London's School of Oriental and African Studies (SOAS) has denied claims the prestigious institution possesses a 13th-century sculpture likely smuggled from Thailand, according to The Nation.
We strongly reject any suggestion that SOAS University of London has handled this donation improperly. The allegations made in the blog post by this student are without foundation, SOAS spokesperson Vesna Siljanovska was quoted by The Nation as saying in an email.
The paper reported earlier that an SOAS scholar, Angela Chiu, had alleged that the one-metre-tall Buddha statue that stands at the entrance to its Brunei Gallery was smuggled from Thailand. It was gifted to the SOAS by American alumni Mary and Paul Slawson who reportedly bought it minus documents attesting to its provenance some 30 years ago. On its website, the SOAS describes the statue as a delightful 13th-century Lopburi Buddha torso of Thai origin. It has denied any wrongdoing in accepting the sculpture.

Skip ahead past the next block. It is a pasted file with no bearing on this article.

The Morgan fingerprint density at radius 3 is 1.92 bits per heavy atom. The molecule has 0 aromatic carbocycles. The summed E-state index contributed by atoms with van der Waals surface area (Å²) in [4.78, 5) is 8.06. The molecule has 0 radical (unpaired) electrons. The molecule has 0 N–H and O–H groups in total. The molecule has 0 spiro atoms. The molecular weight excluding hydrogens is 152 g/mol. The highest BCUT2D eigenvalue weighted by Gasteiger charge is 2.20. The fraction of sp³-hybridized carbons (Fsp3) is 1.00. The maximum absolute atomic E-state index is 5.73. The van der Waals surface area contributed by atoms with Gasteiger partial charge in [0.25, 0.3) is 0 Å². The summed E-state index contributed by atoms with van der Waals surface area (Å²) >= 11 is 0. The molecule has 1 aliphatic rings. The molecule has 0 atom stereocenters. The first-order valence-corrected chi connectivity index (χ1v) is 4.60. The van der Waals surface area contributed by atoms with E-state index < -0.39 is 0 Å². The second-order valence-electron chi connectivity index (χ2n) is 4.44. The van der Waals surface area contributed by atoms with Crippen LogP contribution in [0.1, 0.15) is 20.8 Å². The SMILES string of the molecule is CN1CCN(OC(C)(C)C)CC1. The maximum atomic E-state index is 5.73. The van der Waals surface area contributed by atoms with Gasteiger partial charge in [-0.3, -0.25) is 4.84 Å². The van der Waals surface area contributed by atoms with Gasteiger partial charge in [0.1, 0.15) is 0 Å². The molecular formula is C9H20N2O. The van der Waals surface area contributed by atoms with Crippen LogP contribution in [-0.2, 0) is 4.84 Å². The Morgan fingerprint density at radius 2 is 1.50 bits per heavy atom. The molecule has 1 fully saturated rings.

Siljanovska added due diligence was carried out by SOAS in accordance with SOAS's Collections Management Policy and Due Diligence Procedure for the acceptance of Philanthropic Gifts. These make clear that: The School will not acquire any object or specimen unless the Governing Body or Responsible Officer is satisfied that the School can acquire a valid title to the item in question, and that in particular it has not been acquired in, or exported from, its country of origin (or any intermediate country in which it may have been legally owned) in violation of that country's laws.
Source: Thai Public Broadcasting Service (ThaiPBS)